NEW YORK (AP) — Organizers of next year's St. Patrick's Day Parade in New York City say a gay group will be allowed to march under its own banner for the first time.
The inclusion of OUT@NBCUniversal ends a ban that had made participation in the centuries-old parade a political issue. Democratic Mayor Bill de Blasio refused to march this year, and Guinness dropped its sponsorship.
“I know it represents progress. I know this is a good day for New York City, and it’s a step forward for inclusion. But I need to know more before I decide what I’m going to do in March,” said de Blasio.
In a statement made available to The Associated Press on Wednesday, the parade committee welcomes the group, described on its website as an LGBT support group at NBCUniversal. A spokesman says other gay groups can apply to march in future years.
“NBC has always been at the forefront of diversity and inclusion, so, that they broadcast the parade, and that their OUT LGBT organization is the first to be marching in it, isn’t a great surprise to me,” said Sarah Kate Ellis, President and CEO of GLAAD, one of the country’s largest LGBT organizations in the country.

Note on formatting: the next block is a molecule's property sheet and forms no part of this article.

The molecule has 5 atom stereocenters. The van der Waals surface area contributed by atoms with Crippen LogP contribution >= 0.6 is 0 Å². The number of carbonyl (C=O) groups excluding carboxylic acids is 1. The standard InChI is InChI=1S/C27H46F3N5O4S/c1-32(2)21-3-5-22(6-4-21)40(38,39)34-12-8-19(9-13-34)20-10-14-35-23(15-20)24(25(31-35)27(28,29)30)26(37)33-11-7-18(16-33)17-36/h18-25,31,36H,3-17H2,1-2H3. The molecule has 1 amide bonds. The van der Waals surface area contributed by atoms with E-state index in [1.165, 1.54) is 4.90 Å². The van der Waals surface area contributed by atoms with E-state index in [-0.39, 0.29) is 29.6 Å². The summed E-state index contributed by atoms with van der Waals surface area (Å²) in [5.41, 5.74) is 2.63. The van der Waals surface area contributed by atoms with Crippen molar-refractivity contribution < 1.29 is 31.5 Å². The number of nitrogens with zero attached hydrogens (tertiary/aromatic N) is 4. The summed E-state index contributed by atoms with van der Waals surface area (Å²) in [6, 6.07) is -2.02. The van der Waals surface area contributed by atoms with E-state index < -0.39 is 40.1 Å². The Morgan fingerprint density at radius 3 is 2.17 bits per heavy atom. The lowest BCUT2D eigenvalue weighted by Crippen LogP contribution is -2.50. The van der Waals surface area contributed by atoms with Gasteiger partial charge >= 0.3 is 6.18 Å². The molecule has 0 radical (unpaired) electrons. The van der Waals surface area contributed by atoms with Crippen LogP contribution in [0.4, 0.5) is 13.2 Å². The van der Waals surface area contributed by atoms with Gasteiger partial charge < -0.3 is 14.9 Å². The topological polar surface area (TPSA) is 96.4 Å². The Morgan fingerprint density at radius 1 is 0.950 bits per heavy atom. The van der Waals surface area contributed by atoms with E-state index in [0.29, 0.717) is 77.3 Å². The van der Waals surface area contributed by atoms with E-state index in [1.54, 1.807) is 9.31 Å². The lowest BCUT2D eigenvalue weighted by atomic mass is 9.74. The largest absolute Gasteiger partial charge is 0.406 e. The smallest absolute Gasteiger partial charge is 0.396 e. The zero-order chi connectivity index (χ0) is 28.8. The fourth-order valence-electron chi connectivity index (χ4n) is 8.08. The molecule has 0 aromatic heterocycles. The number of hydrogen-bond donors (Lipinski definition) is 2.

Groups had been prohibited from marching with banners identifying them as gay. Organizers say the change is an effort to keep the world's largest St. Patrick's Day parade "above politics."
“I have no problem allowing gays to march as a contingent under its own banner, provided there’s a formal change which I’ve been assured there is. Pro-life Catholics have also not been allowed to march under their own banner. Provided they’re allowed to march, I don’t have any problem,” said conservative activist and President of the Catholic League, Bill Donohue.